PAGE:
Sr. Engineer @ Divvy
Is that even possible? OK, I admit it’s not. But don’t leave yet! Let me explain.
What I’m talking about is Rails application development isolated away from your development machine. So while you technically still need Ruby and Rails somewhere, you don’t need them cluttering up your local machine.
I’ve been developing Ruby on Rails for almost 10 years now (that makes me feel really old). While Rails is a really amazing framework, and Ruby a very beautiful language, there have always been a few things about Ruby on Rails development that have bothered me.
How do you manage versions of Ruby between projects? You create a version manager so you don’t have to.
rbenv, that is the question…
Version managers give you everything you need to download, install, list, and switch versions of Ruby, but honestly, it’s a pain (not as much of a pain as before, but still a pain).
I can’t remember how many times I’ve install a new gem and forgot to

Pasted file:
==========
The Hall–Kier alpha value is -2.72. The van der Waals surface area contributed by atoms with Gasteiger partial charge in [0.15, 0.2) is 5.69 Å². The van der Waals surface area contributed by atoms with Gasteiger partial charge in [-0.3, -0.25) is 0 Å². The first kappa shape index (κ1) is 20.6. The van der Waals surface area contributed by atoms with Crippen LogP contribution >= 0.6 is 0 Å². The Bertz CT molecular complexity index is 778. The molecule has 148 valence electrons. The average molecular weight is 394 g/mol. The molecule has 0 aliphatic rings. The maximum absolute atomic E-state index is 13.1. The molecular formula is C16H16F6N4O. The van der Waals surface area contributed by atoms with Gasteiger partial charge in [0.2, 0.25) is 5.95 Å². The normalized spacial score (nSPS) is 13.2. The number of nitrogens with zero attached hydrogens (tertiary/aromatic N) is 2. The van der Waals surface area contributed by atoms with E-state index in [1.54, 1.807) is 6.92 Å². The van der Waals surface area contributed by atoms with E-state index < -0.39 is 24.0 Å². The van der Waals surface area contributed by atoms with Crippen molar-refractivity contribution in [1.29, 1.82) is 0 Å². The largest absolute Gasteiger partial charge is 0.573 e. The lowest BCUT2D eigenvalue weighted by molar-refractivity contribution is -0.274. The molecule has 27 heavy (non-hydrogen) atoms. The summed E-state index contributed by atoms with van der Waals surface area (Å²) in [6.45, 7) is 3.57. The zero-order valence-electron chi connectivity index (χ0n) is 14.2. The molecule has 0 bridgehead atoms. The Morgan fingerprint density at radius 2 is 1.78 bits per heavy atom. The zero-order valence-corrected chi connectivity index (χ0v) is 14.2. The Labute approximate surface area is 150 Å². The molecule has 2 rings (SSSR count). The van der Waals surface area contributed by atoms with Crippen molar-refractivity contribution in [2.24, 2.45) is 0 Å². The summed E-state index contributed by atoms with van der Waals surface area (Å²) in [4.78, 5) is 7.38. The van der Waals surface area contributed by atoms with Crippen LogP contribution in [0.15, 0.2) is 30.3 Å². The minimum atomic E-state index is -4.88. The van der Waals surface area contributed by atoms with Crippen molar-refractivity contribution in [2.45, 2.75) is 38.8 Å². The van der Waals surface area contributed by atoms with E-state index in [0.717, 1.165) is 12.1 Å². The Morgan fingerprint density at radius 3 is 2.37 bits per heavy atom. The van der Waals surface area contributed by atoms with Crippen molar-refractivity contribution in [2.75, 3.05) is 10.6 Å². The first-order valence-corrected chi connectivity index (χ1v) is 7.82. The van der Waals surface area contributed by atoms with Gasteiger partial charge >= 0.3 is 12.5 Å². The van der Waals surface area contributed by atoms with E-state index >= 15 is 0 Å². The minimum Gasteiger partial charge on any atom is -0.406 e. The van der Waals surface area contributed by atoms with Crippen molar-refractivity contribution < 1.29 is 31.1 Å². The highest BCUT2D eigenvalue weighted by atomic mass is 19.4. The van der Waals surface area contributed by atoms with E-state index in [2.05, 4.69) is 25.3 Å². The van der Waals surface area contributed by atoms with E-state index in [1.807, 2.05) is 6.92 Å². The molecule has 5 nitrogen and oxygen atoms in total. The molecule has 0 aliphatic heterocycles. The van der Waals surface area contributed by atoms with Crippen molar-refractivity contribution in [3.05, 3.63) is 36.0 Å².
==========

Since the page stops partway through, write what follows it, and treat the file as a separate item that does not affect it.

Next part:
rbenv rehash to get the shim loaded into the environment, so I’m sitting there scratching my head as to why it’s not working...
It’s so tedious managing versions of Ruby, versions of version managers, and making sure I’m running the same version of everything that the rest of my team is… ugh.
Things don’t get much better here. The
gemfile is a straight forward way to declare dependencies, and
bundler makes it easy to get/update them all. But that’s about where it ends.
And where do all those gems I install go anyway?
They all get stuffed into a folder, under the current version of Ruby, sitting on your local machine. Hundreds and hundreds of files. That’s crazy right? Throw in
bower_components and you’re probably talking about millions of lines of code you’re storing for each project you work on!
This is everything that’s left over from the previous two. I don’t know about you, but I don’t usually think to go clean all that stuff up once I’m done with a project.
I dare you to check how many versions of Ruby you have installed… If you’re using
rvm list, with
You’re probably lucky if you six or less. Most likely you have closer to 12 (I won’t even ask you to check how many different versions of all the different gems you have installed across each version of Ruby for each project you’ve ever worked on).